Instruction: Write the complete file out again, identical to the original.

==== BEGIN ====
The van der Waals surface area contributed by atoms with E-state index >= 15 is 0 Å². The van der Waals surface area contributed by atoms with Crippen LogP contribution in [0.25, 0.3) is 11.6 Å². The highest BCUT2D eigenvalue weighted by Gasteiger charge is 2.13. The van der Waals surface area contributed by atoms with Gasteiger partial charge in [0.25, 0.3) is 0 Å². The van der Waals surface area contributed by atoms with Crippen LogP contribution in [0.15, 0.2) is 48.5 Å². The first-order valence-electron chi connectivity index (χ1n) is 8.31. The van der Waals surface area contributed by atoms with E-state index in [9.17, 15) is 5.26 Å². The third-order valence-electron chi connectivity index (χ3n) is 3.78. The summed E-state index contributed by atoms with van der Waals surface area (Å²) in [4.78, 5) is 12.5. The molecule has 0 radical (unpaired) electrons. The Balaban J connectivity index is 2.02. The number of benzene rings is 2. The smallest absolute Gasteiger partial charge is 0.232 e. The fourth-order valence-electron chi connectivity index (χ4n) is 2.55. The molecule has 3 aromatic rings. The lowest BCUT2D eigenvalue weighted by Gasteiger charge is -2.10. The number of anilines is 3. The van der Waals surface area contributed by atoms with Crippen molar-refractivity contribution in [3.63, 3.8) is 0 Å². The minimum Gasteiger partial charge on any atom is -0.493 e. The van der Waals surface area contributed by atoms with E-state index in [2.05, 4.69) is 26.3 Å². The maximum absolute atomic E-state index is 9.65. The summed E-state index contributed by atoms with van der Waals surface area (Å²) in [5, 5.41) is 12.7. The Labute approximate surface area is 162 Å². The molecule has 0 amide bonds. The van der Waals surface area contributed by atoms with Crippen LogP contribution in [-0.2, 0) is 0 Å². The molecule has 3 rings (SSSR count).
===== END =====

The van der Waals surface area contributed by atoms with E-state index >= 15 is 0 Å². The van der Waals surface area contributed by atoms with Crippen LogP contribution in [0.25, 0.3) is 11.6 Å². The highest BCUT2D eigenvalue weighted by Gasteiger charge is 2.13. The van der Waals surface area contributed by atoms with Gasteiger partial charge in [0.25, 0.3) is 0 Å². The van der Waals surface area contributed by atoms with Crippen LogP contribution in [0.15, 0.2) is 48.5 Å². The first-order valence-electron chi connectivity index (χ1n) is 8.31. The van der Waals surface area contributed by atoms with E-state index in [9.17, 15) is 5.26 Å². The third-order valence-electron chi connectivity index (χ3n) is 3.78. The summed E-state index contributed by atoms with van der Waals surface area (Å²) in [4.78, 5) is 12.5. The molecule has 0 radical (unpaired) electrons. The Balaban J connectivity index is 2.02. The number of benzene rings is 2. The smallest absolute Gasteiger partial charge is 0.232 e. The fourth-order valence-electron chi connectivity index (χ4n) is 2.55. The molecule has 3 aromatic rings. The lowest BCUT2D eigenvalue weighted by Gasteiger charge is -2.10. The number of anilines is 3. The van der Waals surface area contributed by atoms with Crippen molar-refractivity contribution in [3.63, 3.8) is 0 Å². The minimum Gasteiger partial charge on any atom is -0.493 e. The van der Waals surface area contributed by atoms with E-state index in [2.05, 4.69) is 26.3 Å². The maximum absolute atomic E-state index is 9.65. The summed E-state index contributed by atoms with van der Waals surface area (Å²) in [5, 5.41) is 12.7. The Labute approximate surface area is 162 Å². The molecule has 0 amide bonds. The van der Waals surface area contributed by atoms with Crippen LogP contribution in [-0.2, 0) is 0 Å². The molecule has 3 rings (SSSR count).